COSMO NOT: A couple of weeks ago, Joanna Coles was gushing about her new man, Cosmopolitan’s new creative director Paul Solomons, whom she’d just poached from British GQ. They had long chats about London and sex appeal. He was set to start in January.
But theirs has been a short-lived fling. After accepting the offer, Solomons back-tracked last week, and told Coles he’d be staying put in London with GQ.
This story first appeared in the November 26, 2012 issue of WWD. Subscribe Today.
His decision came a few days after Coles had confirmed the layoffs of nine Cosmo staffers.
Solomons couldn’t be reached by deadline. A spokeswoman for Condé Nast International said he never finalized a contract with Cosmo, and had only agreed to the job in principle.
Coles cited legal reasons — his acceptance of the job depended on him landing a visa.
“I’m really disappointed we couldn’t make it happen. I would have loved to have had the opportunity to work with him,” she said.
The news is a setback for Coles, who had been counting on Solomons to refreshen the magazine, which hadn’t had a creative director in years and had lost its design director, Ann Kwong, in June, while Cosmo was still run by Kate White.
But it is something of a temporary reprieve for staff.
Since coming in, Coles has made it clear in editorial meetings she wants to shake up the magazine and is not ruling out further layoffs, sources said.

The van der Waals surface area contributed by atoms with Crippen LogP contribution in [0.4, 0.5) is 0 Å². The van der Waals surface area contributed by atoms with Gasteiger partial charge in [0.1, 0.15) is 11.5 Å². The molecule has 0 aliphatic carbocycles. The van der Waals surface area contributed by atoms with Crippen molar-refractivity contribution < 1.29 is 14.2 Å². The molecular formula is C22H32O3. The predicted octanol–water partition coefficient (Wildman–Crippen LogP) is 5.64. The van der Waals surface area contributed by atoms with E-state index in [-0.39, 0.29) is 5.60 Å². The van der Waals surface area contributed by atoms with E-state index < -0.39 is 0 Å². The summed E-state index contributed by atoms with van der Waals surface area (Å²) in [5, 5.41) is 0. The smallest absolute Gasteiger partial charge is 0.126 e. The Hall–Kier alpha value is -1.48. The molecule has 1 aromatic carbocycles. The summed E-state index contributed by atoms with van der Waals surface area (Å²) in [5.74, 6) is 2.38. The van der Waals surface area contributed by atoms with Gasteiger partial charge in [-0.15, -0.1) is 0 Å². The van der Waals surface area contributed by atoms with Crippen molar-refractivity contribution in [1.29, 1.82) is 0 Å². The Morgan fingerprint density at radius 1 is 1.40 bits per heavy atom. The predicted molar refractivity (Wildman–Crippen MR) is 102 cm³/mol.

During the first round, the art department emerged unscathed, but staffers had assumed they’d get hit once Solomons started. That’s been put on hold with this latest hiccup. Acting creative director Tracy Everding will continue in that role.
Staffers have also been surprised by Coles’ plans to take Cosmo highbrow with well-established writers, much like she’d done at Marie Claire. While her tenure there was successful, they fear that Cosmo might lose its heartland audience with that direction.
Coles said she hasn’t planned for more layoffs. She confirmed Gillian Flynn, the author of the acclaimed novel “Gone Girl,” is working on a piece and Nahnatchka Khan, the writer behind the ABC sitcom “Don’t Trust the B—- in Apartment 23,” has a feature in the January issue.
Coles would also no doubt like to steal some copy from Kate Bolick and Naomi Wolf, two of the more well-known freelance writers at the recent Cosmo 100 luncheon, though she said nothing was in the works so far.
Coles, who dabbled in television with “Project Runway,” said she expects more Hollywood talent to contribute to the magazine.